Orange protein has a role in phytoene synthase stabilization in sweetpotato

Seyeon Park, Ho Soo Kim, Young Jun Jung, Sun Ha Kim, Chang Yoon Ji, Zhi Wang, Jae Cheol Jeong, Haeng Soon Lee, Sang Yeol Lee, Sang Soo Kwak

Research output: Contribution to journalArticlepeer-review

96 Scopus citations


Carotenoids have essential roles in light-harvesting processes and protecting the photosynthetic machinery from photo-oxidative damage. Phytoene synthase (PSY) and Orange (Or) are key plant proteins for carotenoid biosynthesis and accumulation. We previously isolated the sweetpotato (Ipomoea batatas) Or gene (IbOr), which is involved in carotenoid accumulation and salt stress tolerance. The molecular mechanism underlying IbOr regulation of carotenoid accumulation was unknown. Here, we show that IbOr has an essential role in regulating IbPSY stability via its holdase chaperone activity both in vitro and in vivo. This protection results in carotenoid accumulation and abiotic stress tolerance. IbOr transcript levels increase in sweetpotato stem, root, and calli after exposure to heat stress. IbOr is localized in the nucleus and chloroplasts, but interacts with IbPSY only in chloroplasts. After exposure to heat stress, IbOr predominantly localizes in chloroplasts. IbOr overexpression in transgenic sweetpotato and Arabidopsis conferred enhanced tolerance to heat and oxidative stress. These results indicate that IbOr holdase chaperone activity protects IbPSY stability, which leads to carotenoid accumulation, and confers enhanced heat and oxidative stress tolerance in plants. This study provides evidence that IbOr functions as a molecular chaperone, and suggests a novel mechanism regulating carotenoid accumulation and stress tolerance in plants.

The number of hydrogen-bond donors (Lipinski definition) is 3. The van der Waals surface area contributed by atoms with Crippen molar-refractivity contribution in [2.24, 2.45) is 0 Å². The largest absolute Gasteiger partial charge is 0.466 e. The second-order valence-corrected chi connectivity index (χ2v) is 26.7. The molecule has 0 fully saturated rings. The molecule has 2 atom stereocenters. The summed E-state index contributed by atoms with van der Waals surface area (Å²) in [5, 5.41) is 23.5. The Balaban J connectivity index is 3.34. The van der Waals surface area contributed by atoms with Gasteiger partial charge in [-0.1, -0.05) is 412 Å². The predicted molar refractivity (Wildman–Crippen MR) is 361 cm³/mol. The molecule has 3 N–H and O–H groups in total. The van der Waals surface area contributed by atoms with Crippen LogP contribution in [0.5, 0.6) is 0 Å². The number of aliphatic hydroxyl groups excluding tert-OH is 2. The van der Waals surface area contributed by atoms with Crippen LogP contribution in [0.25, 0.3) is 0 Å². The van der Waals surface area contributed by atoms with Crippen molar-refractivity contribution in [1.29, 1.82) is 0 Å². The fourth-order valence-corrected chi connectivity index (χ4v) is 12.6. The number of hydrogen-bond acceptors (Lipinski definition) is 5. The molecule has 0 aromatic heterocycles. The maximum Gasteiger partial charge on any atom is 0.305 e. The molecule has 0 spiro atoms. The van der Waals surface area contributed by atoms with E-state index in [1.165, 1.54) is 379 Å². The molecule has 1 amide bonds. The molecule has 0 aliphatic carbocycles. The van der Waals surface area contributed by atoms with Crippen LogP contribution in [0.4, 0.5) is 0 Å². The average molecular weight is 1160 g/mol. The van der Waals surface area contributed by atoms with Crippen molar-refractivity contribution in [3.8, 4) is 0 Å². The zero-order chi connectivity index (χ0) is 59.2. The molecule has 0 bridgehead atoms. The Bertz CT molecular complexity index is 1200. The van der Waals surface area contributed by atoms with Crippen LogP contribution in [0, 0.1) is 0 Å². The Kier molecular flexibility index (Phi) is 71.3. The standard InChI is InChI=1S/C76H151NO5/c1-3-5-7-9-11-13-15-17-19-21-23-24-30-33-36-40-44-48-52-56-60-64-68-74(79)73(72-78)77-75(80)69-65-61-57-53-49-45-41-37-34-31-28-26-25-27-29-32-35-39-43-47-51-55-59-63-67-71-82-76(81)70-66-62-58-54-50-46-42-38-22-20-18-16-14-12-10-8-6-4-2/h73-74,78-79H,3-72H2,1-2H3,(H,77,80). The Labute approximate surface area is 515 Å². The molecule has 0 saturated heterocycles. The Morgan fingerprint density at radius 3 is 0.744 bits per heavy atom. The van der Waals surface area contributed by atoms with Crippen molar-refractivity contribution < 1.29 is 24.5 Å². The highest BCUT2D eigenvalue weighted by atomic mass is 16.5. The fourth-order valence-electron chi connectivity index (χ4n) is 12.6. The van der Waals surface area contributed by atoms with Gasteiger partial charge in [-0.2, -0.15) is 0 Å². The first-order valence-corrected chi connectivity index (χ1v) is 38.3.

Original languageEnglish
Article number33563
JournalScientific Reports
StatePublished - 16 Sep 2016


Dive into the research topics of 'Orange protein has a role in phytoene synthase stabilization in sweetpotato'. Together they form a unique fingerprint.

Cite this